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Current Affairs for 28 April 2016
April 29, 2016

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After using the tabs for a year, children were tested on their understanding of 20 English words.

Tablets loaded with literacy apps may help improve the reading skills of young children living in economically disadvantaged communities, say scientists who have launched new trials of the devices in India.

Researchers at Massachusetts Institute of Technology (MIT), Tufts University, and Georgia State University in the U.S. examined the use of tablet computers loaded with literacy applications in a range of educational environments.

One was set in a pair of rural Ethiopian villages with no schools and no written culture; one was set in a suburban South African school with a student-to-teacher ratio of 60 to one; and one was set in a rural U.S. school with predominantly low-income students.



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A joint Parliament standing committee has cleared the proposed bankruptcy law and it’s likely to be discussed in the ongoing budget session of Parliament, finance minister Arun Jaitley has said.

Addressing the second meeting of the consultative committee on ‘NPAs in banking sector’ on Wednesday, Jaitley said the government had taken steps to deal with both wilful defaulters and those in trouble due to economic slowdown, according to a statement issued by the finance ministry.
The finance minister also said that SARFAESI Act and DRT Act have been amended to make the recovery process more efficient and expedient.

The SARFAESI (Securitisation and Reconstruction of Financial Assets and Enforcement of Security Interest) Act and Debt Recovery Tribunal (DRT) Act have also been amended to make the recovery process more efficient and expedient, Jaitley said in his opening remark.


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Unable to control soaring tur dal prices, the Maharashtra government has decided to bring in an Act, whereby it will directly control the prices of all pulses.

Pulses, despite not being in the list of foodgrains available under Public Distribution System (PDS), are the only food items whose prices will be directly controlled by the State. The Opposition has dubbed the move as going back to the infamous Licence Raj of the past.

Food and civil supply minister Girish Bapat on Tuesday announced the State cabinet decision, claiming it will bring relief to consumers, and check the malpractices that have been going on for long. According to the draft of the Act, which will be sent to the President for approval, the controlled prices of all the pulses — processed or not — will not be uniform throughout the state.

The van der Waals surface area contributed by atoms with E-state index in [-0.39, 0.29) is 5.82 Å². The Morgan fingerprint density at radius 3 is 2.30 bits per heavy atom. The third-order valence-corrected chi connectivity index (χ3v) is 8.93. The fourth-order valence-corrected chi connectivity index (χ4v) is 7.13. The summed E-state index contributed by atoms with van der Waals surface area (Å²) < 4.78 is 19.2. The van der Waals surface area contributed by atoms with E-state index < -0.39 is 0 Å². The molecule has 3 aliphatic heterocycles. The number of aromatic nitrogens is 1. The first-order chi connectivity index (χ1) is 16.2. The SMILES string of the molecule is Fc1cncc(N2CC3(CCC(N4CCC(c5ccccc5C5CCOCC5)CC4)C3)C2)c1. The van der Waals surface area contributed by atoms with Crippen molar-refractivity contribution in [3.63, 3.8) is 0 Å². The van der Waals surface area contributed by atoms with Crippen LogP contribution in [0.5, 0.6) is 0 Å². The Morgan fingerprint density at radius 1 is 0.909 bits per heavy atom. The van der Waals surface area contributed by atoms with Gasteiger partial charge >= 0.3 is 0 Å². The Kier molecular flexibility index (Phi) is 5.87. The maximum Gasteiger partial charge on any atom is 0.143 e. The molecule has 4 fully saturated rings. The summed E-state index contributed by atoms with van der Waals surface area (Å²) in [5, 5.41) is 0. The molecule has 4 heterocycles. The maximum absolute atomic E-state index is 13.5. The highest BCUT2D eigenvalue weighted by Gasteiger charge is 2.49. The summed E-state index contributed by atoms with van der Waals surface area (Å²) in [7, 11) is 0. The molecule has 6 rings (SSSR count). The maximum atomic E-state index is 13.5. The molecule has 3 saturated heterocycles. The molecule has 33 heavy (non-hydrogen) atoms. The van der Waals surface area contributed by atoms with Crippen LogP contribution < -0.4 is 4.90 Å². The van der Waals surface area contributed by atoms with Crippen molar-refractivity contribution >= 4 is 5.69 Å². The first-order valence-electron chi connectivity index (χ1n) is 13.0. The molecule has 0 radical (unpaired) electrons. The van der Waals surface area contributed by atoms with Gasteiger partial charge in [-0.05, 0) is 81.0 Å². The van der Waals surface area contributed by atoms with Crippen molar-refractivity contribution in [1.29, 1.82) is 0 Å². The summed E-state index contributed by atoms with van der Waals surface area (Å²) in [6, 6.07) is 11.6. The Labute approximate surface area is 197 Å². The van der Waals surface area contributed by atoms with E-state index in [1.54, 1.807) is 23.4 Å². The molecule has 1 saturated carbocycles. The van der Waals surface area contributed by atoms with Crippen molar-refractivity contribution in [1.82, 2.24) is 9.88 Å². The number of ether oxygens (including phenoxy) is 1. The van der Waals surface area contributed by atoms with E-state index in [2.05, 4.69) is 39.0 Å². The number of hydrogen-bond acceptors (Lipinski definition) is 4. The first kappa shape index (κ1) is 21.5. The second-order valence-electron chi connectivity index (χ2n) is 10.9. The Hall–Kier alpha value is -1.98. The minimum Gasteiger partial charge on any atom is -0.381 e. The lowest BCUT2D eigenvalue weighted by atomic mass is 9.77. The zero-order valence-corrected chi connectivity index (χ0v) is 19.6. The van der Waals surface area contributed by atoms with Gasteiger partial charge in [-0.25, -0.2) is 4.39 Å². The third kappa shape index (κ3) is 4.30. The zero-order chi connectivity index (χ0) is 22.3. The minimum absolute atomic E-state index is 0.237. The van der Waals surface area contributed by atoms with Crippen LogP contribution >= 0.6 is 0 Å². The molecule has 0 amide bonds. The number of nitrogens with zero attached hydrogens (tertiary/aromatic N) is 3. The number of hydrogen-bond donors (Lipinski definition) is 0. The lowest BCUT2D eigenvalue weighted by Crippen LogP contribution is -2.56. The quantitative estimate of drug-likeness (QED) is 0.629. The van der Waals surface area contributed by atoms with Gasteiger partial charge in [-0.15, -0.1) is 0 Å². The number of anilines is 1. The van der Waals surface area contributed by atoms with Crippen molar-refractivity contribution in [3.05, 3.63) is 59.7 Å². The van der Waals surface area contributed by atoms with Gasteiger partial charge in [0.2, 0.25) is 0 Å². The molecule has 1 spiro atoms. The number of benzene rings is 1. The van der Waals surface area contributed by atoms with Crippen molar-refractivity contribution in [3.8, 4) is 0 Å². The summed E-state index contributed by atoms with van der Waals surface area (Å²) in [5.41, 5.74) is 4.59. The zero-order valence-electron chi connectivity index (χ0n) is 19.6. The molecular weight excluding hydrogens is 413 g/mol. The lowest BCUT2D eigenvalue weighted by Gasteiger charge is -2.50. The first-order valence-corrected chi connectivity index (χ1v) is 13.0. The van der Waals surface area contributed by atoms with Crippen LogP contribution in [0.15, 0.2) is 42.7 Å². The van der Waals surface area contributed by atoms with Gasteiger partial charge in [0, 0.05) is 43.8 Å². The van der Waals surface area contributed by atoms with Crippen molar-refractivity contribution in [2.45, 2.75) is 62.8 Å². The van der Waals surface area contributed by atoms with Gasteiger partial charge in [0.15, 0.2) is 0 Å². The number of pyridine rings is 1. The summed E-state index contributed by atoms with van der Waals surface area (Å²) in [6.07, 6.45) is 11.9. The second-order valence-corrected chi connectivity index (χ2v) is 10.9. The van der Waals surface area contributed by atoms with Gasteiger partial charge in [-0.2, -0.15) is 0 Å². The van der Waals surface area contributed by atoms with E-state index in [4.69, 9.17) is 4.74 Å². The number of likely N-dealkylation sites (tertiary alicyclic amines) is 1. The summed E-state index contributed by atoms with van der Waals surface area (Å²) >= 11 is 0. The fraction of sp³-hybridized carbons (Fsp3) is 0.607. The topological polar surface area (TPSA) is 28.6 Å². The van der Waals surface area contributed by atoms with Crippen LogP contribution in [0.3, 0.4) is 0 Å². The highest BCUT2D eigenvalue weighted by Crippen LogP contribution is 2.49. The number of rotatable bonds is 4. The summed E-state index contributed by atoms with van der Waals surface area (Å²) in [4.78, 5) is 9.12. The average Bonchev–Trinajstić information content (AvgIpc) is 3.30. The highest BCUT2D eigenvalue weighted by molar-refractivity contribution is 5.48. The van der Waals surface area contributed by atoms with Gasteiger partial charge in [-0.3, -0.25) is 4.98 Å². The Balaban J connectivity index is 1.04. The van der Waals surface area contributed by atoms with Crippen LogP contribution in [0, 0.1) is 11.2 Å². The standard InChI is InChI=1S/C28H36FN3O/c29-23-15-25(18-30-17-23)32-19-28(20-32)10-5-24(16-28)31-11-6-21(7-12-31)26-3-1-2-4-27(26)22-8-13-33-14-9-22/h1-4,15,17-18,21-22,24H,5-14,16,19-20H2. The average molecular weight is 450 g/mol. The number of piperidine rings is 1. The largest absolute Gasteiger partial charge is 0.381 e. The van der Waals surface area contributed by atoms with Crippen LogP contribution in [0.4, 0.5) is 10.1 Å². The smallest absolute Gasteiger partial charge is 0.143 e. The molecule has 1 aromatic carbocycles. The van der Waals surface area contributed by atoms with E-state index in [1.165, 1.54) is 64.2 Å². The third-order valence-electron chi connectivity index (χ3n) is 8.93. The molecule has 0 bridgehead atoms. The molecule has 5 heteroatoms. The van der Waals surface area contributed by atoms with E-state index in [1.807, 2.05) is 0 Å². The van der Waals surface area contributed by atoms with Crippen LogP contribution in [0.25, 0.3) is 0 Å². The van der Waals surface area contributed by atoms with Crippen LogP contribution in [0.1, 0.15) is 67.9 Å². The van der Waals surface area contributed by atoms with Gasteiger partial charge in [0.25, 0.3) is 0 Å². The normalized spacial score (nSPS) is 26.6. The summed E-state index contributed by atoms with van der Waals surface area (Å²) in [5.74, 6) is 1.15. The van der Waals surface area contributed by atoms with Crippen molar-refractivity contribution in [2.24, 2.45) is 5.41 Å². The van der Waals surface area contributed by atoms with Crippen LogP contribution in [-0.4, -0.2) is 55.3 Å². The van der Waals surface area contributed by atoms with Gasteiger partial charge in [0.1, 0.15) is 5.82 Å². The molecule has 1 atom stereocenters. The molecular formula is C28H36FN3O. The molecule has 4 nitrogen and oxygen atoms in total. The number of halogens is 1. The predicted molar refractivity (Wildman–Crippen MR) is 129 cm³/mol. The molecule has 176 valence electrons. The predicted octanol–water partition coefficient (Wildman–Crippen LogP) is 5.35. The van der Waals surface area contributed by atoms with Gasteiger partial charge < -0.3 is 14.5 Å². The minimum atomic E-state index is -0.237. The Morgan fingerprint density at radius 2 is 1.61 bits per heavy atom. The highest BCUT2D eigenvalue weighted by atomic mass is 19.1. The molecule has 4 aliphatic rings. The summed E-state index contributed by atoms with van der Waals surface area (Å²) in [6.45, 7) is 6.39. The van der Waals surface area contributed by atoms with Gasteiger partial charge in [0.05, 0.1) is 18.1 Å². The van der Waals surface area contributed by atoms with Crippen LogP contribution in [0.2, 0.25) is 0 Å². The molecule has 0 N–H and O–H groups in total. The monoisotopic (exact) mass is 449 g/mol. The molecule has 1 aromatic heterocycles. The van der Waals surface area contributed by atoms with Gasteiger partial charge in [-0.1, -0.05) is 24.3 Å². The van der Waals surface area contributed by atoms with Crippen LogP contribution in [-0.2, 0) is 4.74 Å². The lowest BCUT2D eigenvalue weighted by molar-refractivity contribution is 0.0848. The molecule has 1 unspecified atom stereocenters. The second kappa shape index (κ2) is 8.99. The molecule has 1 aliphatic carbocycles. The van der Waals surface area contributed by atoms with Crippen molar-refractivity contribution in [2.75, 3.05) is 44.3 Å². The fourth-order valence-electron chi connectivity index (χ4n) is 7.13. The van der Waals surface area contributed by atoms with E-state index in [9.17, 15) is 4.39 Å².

Mr Bapat said: “Factors that will be taken into consideration before announcing the State prices are costs of production, transport, processing, and also the profit of traders.” He said uniform rates cannot be applied across the State considering these factors. The Minister also said that the State-controlled prices will not be rigid, and will undergo changes every year according to the prevailing circumstances. Last year, tur dal prices had crossed the Rs 200 per kg mark. Repeated government assurances notwithstanding, the prices have not come down from the Rs 120-Rs 150 bracket. The Opposition claimed that a dal scam was underway, where big companies were beneficiaries.

According to the proposed law, traders or producers will not be allowed to sell dal at or above the maximum limit prescribed by the State, and providing a receipt will be mandatory. Violators could face imprisonment of minimum three months and maximum of one year, with or without fine.



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An armed policeman stood guard outside the 300-year-old gurdwara in north-west Pakistan. He kept a watchful eye on everyone who passed him on the narrow street, looking for a suspicious gesture, or a bulge beneath the clothes that hints at a hidden gun or a bomb.

Earlier this month, the gurdwara in Peshawar’s crowded Old City opened its doors to worshippers for the first time in 73 years. The reopening was celebrated by Pakistan’s tiny Sikh minority, but security is a constant concern. On Friday, a Sikh leader and provincial lawmaker was shot and killed outside his home in a remote area in Khyber Pukhtunkhwa province, some 140 km from Peshawar. The murder of Sardar Sooran Singh devastated the Sikh community and heightened their fears of militant attacks.

It also added to human rights activists’ despair over rising violence against religious minorities in Pakistan.